Have you ever wondered why your doctor or pharmacist asks that you take a certain medicine “after a meal” or “drink a lot” while taking other medicines?
One doctor, who previously worked at Kalen clinic in Makindye, says when he told patients with poor appetites to take certain medicines after a meal, they would try to wriggle out of it.
“They would ask whether eating a snack wasn’t sufficient,” the doctor says.
Some, however, were excited about being told to take their Coartem with milk.
“Those were the poorer ones. The only time, I think, they got to take milk was when we [doctors] recommended it,” the doctors says.
Neither category of people, the doctor says, asked why the doctor was insistent that they drink milk, drink a lot of water or took food with their medicine. Yet it is important to know why certain medicines are recommended to be taken a particular way.
Taking medicine as instructed helps its absorption, giving the desired results.
Eating before taking medicine:
Gathii Kariuki, a pharmacist with Westend pharmacy, says medicines that require to be taken on a full stomach or after a meal could irritate the stomach should they be taken on an empty stomach, or require food to be absorbed.
“Food lines the stomach, protecting it from irritation. Some medicine is also best absorbed when it is taken after a meal,” Kariuki says.
He lists medicines such as ibuprofen, diclofenac, aspirin and other non-steroidal anti-inflammatory drugs (NSAIDs) as some of those that can irritate the stomach and aises that a “full [balanced] meal, and not a snack” be taken before taking these medicines.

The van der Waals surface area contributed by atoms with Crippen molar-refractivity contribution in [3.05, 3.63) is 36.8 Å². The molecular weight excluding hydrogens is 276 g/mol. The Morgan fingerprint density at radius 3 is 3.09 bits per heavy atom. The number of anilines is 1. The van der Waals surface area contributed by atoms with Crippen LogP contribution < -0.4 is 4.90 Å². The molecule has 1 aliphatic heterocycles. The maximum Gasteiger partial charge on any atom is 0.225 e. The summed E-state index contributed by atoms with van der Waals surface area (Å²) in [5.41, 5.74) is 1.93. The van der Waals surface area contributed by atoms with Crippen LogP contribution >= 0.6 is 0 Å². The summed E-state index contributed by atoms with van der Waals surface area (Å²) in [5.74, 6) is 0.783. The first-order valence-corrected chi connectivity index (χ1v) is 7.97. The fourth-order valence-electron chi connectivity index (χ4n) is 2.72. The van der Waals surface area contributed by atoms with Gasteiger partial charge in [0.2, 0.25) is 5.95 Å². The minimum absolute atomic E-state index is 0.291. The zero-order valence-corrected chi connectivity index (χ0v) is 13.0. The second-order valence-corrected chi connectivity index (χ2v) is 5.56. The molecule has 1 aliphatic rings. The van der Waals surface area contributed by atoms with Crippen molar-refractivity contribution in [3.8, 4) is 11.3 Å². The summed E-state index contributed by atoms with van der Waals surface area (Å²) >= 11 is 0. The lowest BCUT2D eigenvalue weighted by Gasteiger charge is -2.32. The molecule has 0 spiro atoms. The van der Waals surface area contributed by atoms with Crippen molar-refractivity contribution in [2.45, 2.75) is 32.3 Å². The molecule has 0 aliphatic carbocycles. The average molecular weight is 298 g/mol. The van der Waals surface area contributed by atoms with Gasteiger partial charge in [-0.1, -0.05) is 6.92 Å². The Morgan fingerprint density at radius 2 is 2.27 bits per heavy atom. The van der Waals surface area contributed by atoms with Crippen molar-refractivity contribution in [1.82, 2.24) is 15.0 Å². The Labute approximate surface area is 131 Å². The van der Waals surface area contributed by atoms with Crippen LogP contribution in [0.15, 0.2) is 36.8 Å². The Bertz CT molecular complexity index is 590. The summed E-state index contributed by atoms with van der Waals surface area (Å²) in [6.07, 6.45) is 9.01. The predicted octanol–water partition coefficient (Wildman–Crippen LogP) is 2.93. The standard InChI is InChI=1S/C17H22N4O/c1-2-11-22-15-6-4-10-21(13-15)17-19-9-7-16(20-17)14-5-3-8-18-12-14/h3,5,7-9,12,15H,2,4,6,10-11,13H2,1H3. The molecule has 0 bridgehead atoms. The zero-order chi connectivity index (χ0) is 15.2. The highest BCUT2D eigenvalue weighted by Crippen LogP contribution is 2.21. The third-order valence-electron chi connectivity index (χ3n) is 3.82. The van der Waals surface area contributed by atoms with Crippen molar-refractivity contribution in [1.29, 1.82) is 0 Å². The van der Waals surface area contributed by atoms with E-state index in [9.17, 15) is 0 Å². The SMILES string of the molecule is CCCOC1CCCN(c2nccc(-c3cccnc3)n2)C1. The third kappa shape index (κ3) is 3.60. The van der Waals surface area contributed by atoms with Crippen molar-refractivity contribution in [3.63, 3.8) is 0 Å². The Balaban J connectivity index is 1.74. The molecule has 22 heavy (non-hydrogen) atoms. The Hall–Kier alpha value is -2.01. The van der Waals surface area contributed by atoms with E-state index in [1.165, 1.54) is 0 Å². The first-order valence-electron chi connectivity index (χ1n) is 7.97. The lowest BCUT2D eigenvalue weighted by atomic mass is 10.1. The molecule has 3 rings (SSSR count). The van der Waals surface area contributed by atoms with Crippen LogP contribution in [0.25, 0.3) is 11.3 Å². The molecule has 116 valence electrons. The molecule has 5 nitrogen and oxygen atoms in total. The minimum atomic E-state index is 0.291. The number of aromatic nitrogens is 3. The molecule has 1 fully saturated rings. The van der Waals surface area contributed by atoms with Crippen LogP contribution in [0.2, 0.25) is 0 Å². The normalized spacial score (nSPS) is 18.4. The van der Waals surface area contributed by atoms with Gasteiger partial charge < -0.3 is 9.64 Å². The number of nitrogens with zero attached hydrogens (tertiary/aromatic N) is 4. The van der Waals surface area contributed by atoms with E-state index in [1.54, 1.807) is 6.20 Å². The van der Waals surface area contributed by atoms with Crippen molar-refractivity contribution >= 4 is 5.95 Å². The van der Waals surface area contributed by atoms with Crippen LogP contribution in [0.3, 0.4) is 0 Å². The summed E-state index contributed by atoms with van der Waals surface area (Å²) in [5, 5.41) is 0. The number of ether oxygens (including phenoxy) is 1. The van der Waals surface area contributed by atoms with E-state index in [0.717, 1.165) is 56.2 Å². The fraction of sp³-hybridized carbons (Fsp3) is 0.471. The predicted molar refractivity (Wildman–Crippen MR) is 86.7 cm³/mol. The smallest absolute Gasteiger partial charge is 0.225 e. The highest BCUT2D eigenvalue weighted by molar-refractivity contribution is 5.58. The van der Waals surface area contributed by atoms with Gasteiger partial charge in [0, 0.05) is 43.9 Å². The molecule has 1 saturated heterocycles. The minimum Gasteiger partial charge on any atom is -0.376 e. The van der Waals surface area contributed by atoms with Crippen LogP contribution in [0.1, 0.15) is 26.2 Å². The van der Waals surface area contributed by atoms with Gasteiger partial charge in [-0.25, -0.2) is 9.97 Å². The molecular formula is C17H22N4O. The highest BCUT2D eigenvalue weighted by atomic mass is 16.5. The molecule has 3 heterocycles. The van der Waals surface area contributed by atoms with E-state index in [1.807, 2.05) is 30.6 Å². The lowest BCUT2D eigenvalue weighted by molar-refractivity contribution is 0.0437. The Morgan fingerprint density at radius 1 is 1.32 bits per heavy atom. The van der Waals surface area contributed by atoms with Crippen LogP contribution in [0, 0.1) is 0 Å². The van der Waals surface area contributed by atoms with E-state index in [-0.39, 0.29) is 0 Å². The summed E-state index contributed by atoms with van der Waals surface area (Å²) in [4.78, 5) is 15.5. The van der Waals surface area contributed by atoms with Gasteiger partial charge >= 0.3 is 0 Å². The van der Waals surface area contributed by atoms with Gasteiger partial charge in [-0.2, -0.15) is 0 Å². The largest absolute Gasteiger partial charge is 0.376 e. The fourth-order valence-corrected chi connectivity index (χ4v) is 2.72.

Anti-malarials and fats:
Anti-malarials are fat-soluble, making their absorption easier if they are taken with fats, one pharmacist says. You are highly likely to maximise their effect by taking them with milk, groundnuts or other fatty foods, therefore.
Interestingly, Kariuki says yoghurt might hinder the proper absorption of some medicines. You should ask your doctor, pharmacist or dispenser what food is best with what medicine, if any.
Drink a lot of water:
Some medicines come with the aice to “drink a lot” and Kariuki says the purpose of this is to “aid the distribution of the medicine throughout the body and to eliminate remnants of the medicine from the kidney.”
“Some of the medicine that is broken down in the kidneys could result in conditions such as kidney stones if it is not flushed out. Drinking a lot enables one to urinate and flush it out,” Kariuki says.
Septrin, ciprofloxacin and amoxicillin are some of the medicines that should be taken with a lot of water. Your doctor, pharmacist or dispenser will guide you on other medicines requiring to be flushed out of the body through drinking a lot of water.
Medicine required to be taken on an empty stomach, or between meals might be too heavy to be absorbed when taken alongside food. It might also need an alkalinic PH to be properly absorbed.
Source : The Observer